So, one might wonder: What’s the appeal? What do black IPA’s devotees really enjoy about the style? Well, there’s always been a question and debate whether the core flavor notes of black IPA—the roast and hops—theoretically “work together.” It’s a classic case of contrast, and that’s probably why it’s always proven divisive among beer geek palates. It’s also a style that I’ve always felt is perpetually balanced upon a knife’s edge—a black IPA can go wrong really easily. Too roasty or astringent, and it comes off like a porter or stout with a strange hop bill. Too one-dimensionally hoppy and bitter, and it comes off as cynically produced IPA with black coloring, a problem that plagues many of the lesser entries in the style. Black IPA truly needs balance, which means it’s less forgiving to brewers. When done correctly, though, the disparate malt and hop impressions form an oddly harmonic balance, a yin-and-yang push and pull between seemingly warring influences.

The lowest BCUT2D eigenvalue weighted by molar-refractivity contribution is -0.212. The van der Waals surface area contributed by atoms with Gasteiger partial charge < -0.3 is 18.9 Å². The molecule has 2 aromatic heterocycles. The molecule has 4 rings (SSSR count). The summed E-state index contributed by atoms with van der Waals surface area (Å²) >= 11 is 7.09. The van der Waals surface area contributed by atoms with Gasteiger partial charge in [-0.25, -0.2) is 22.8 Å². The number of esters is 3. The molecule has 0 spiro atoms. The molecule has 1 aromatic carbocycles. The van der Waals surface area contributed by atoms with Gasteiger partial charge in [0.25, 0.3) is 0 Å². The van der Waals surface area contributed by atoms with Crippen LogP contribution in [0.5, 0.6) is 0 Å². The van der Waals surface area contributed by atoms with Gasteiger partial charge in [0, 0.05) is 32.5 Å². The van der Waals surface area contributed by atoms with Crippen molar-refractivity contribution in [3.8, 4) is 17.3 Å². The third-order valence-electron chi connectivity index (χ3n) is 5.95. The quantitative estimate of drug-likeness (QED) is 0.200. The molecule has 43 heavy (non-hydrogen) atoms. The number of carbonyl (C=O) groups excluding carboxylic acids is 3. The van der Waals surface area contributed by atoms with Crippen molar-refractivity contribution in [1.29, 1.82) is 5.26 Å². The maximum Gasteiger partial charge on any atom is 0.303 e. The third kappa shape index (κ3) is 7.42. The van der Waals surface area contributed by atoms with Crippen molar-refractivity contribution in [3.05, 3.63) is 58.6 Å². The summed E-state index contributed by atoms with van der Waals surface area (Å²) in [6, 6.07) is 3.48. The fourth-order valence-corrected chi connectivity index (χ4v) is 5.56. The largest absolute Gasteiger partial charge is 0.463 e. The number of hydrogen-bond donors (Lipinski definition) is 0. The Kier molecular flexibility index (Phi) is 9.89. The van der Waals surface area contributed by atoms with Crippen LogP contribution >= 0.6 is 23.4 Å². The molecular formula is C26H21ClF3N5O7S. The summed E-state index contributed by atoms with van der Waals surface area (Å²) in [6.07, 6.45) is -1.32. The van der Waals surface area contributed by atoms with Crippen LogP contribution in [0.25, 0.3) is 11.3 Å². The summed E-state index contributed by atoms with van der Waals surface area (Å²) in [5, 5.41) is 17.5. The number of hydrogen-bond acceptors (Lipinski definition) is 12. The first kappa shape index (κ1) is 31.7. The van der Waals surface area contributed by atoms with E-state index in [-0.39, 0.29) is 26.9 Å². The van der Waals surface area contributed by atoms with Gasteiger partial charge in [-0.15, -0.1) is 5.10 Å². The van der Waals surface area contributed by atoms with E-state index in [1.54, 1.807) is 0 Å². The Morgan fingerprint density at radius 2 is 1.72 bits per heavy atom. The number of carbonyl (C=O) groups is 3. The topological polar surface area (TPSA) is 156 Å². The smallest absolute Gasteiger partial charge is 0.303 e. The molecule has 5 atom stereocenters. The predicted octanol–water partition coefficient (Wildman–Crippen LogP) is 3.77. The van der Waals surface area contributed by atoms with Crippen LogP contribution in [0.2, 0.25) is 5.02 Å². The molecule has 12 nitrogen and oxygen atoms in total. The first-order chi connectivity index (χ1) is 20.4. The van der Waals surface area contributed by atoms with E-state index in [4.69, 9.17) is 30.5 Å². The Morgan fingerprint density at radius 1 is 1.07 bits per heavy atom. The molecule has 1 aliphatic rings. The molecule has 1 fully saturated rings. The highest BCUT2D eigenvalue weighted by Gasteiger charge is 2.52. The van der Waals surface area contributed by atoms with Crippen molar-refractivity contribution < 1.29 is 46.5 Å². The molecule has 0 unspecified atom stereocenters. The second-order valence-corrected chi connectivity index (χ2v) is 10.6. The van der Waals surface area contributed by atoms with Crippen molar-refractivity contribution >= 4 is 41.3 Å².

With that said, I’ve always been of the opinion that black IPA hop profiles have a notably easier time finding harmony with the malt profile if they capture more flavors that are dank, green, floral, resinous or herbaceous. Although the temptation to pump the style full of fruitier, juicier tones is clearly obvious in the modern beer landscape, beers that go that route seem to run a greater risk of being perceived as chaotic or disjointed. That isn’t to say it’s impossible to make a great, juicy black IPA … but it’s yet another hurdle to overcome in what seems like one of the most difficult styles to get right. And that’s in addition to the ever-present existential challenge to black IPA as a style, which is that the hype cycle continues to revolve around styles such as hazy, juicy, sweet IPA and adjunct-laden, sweet stout. There’s absolutely an undercurrent of drinkers who are weary of those styles, but as in the craft lager revolution, the constant question is whether brewers can make drinkers care enough to make these styles worthy of putting in cans on store shelves.